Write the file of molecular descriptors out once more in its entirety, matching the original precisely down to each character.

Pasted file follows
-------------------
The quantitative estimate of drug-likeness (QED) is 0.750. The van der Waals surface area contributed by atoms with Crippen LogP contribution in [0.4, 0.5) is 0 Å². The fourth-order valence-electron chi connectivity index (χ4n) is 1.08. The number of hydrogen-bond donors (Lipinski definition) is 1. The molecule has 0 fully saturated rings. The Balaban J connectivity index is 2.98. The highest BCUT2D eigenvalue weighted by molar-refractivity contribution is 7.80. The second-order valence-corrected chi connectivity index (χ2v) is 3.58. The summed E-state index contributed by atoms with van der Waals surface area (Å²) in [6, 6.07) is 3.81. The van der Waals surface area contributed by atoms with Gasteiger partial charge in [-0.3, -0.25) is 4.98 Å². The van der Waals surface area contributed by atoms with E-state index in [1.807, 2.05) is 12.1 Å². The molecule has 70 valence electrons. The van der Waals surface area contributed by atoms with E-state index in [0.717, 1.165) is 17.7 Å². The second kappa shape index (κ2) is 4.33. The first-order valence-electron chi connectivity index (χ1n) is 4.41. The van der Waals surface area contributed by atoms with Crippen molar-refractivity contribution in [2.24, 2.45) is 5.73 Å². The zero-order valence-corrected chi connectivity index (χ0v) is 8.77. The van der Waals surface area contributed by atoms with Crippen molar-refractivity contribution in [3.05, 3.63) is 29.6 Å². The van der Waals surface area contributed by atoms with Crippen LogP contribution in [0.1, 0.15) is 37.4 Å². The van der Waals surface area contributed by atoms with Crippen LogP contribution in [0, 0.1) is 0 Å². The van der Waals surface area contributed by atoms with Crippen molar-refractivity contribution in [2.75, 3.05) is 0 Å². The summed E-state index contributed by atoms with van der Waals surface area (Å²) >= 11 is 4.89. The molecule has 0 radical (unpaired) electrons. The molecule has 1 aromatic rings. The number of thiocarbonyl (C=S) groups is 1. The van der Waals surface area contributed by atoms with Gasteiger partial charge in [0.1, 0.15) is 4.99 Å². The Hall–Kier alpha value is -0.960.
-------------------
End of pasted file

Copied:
The quantitative estimate of drug-likeness (QED) is 0.750. The van der Waals surface area contributed by atoms with Crippen LogP contribution in [0.4, 0.5) is 0 Å². The fourth-order valence-electron chi connectivity index (χ4n) is 1.08. The number of hydrogen-bond donors (Lipinski definition) is 1. The molecule has 0 fully saturated rings. The Balaban J connectivity index is 2.98. The highest BCUT2D eigenvalue weighted by molar-refractivity contribution is 7.80. The second-order valence-corrected chi connectivity index (χ2v) is 3.58. The summed E-state index contributed by atoms with van der Waals surface area (Å²) in [6, 6.07) is 3.81. The van der Waals surface area contributed by atoms with Gasteiger partial charge in [-0.3, -0.25) is 4.98 Å². The van der Waals surface area contributed by atoms with E-state index in [1.807, 2.05) is 12.1 Å². The molecule has 70 valence electrons. The van der Waals surface area contributed by atoms with E-state index in [0.717, 1.165) is 17.7 Å². The second kappa shape index (κ2) is 4.33. The first-order valence-electron chi connectivity index (χ1n) is 4.41. The van der Waals surface area contributed by atoms with Crippen molar-refractivity contribution in [2.24, 2.45) is 5.73 Å². The zero-order valence-corrected chi connectivity index (χ0v) is 8.77. The van der Waals surface area contributed by atoms with Crippen molar-refractivity contribution in [3.05, 3.63) is 29.6 Å². The van der Waals surface area contributed by atoms with Crippen LogP contribution in [0.1, 0.15) is 37.4 Å². The van der Waals surface area contributed by atoms with Crippen LogP contribution in [0, 0.1) is 0 Å². The van der Waals surface area contributed by atoms with Crippen molar-refractivity contribution in [2.75, 3.05) is 0 Å². The summed E-state index contributed by atoms with van der Waals surface area (Å²) >= 11 is 4.89. The molecule has 0 radical (unpaired) electrons. The molecule has 1 aromatic rings. The number of thiocarbonyl (C=S) groups is 1. The van der Waals surface area contributed by atoms with Gasteiger partial charge in [0.1, 0.15) is 4.99 Å². The Hall–Kier alpha value is -0.960.